A series of written artists’ instructions, each of which is interpreted anew every time it is enacted. Instructions here were part of the Manchester International Festival at the Manchester Art Gallery, 2013.
In this follow-up to his influential 2010 book, Dark Matter: Art and Politics in the Age of Enterprise Culture, Sholette engages in critical dialogue with artists’ collectives, counter-institutions, and activist groups to offer an insightful, firsthand account of the relationship between politics and art in neoliberal society.
This biography tells the fascinating and controversial story of the artist's life and work in graphic format, from her immigration to the US from Cuba to escape the dictatorial regime in 1961, to her groundbreaking artworks which lead to her being one of the only Cuban Americans to have works in museums around the world, to her controversial and tragic death.
Critical text on the legacy of 1970s feminist artists.
Martha Wilson Sourcebook is the first in a new publication series by ICI that offers a fresh perspective on social, political, and cultural issues impacting artists’ practices. Each compendium is comprised of articles, letters, newspaper cuttings, extracts from books, and images that an artist selects from their own archive and annotates with personal commentaries on the themes that arise. By using this subjective approach as a lens through which to rediscover pivotal debates in art and reconsider seminal texts, as well as to introduce little-known or out-of-print material, the Sourcebook series places emphasis on the histories and theories that have had a formative influence on an artist’s thought process.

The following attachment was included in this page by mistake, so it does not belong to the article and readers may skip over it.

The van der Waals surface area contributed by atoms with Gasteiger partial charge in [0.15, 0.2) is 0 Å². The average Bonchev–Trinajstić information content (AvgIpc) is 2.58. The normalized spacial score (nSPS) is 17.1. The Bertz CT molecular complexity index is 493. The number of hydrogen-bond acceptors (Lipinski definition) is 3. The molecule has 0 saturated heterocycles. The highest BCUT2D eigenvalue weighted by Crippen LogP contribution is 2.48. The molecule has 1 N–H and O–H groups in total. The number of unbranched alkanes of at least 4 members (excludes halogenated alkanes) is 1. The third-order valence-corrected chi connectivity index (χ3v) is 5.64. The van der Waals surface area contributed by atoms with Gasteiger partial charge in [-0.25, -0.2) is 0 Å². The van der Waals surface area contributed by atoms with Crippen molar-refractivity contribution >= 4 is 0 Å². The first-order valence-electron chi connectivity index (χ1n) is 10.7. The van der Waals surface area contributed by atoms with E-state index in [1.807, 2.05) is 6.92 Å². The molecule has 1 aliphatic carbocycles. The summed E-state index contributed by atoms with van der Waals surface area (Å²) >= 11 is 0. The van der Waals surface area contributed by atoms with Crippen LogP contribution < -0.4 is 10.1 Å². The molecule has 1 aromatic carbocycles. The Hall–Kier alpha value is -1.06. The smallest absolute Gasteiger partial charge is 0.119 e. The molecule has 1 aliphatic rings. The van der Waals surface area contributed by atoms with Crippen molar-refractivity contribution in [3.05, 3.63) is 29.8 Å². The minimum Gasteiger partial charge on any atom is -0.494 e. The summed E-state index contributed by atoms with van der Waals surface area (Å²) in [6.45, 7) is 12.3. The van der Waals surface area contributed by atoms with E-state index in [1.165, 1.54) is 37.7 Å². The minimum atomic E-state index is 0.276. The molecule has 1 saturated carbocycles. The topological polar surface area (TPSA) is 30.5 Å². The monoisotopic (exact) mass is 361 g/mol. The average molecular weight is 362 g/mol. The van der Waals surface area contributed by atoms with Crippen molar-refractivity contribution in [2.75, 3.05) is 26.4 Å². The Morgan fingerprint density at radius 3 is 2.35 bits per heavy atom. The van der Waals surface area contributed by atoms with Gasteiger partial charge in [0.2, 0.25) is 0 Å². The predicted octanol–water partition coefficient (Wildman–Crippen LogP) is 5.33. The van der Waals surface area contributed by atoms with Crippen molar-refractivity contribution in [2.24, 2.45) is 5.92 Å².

David Wojnarowicz's photography, painting, performance, and writing aggressively challenge authority and hypocrisy. Brush Fires in the Social Landscape brings us the voice of an artist who spoke to and for a generation wrestling with issues of sexuality, identity, and the fragility of life.
Part of the Library of Performing Rights (LPR) (P3041).
A critical framework for understanding and interpreting the new public art that has emerged over the last two decades. Featuring twelve essays from editor Suzanne Lacy: and eleven eminent artists, curators, and critics. Chapters titled as follows: An Unfashionable Audience, Public Constructions, Connective Aesthetics: Art After Individualism, To Search for the Good and Make It Matter, From Art-mageddon to Gringostroika: A Manifesto against Censorship, Looking Around: Where We Are, Where We Could Be, Whose Monument Where? Public Art in a Many-Cultured Society, Common Work, by Jeff Kelley, Success and Failure When Art Changes, Word of Honor, Debated Territory. This item is referenced in the Dreams for an Institution Guide (P2313).